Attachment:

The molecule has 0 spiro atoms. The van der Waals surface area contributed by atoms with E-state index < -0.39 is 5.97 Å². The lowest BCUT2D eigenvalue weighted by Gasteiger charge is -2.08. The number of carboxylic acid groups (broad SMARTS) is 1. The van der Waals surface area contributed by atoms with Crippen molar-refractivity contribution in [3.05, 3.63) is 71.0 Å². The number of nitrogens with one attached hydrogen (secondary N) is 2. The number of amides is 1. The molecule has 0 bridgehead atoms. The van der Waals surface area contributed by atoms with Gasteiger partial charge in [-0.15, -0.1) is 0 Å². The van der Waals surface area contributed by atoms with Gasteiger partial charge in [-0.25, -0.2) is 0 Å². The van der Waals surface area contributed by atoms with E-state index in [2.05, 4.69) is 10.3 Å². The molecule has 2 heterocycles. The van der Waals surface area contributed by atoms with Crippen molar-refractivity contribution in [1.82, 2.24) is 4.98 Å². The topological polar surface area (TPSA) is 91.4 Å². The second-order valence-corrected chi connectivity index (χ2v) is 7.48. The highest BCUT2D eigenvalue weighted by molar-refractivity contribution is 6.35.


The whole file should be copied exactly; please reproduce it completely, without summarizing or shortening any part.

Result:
The molecule has 0 spiro atoms. The van der Waals surface area contributed by atoms with E-state index < -0.39 is 5.97 Å². The lowest BCUT2D eigenvalue weighted by Gasteiger charge is -2.08. The number of carboxylic acid groups (broad SMARTS) is 1. The van der Waals surface area contributed by atoms with Crippen molar-refractivity contribution in [3.05, 3.63) is 71.0 Å². The number of nitrogens with one attached hydrogen (secondary N) is 2. The number of amides is 1. The molecule has 0 bridgehead atoms. The van der Waals surface area contributed by atoms with Gasteiger partial charge in [-0.15, -0.1) is 0 Å². The van der Waals surface area contributed by atoms with Gasteiger partial charge in [-0.25, -0.2) is 0 Å². The van der Waals surface area contributed by atoms with E-state index in [2.05, 4.69) is 10.3 Å². The molecule has 2 heterocycles. The van der Waals surface area contributed by atoms with Crippen molar-refractivity contribution in [1.82, 2.24) is 4.98 Å². The topological polar surface area (TPSA) is 91.4 Å². The second-order valence-corrected chi connectivity index (χ2v) is 7.48. The highest BCUT2D eigenvalue weighted by molar-refractivity contribution is 6.35.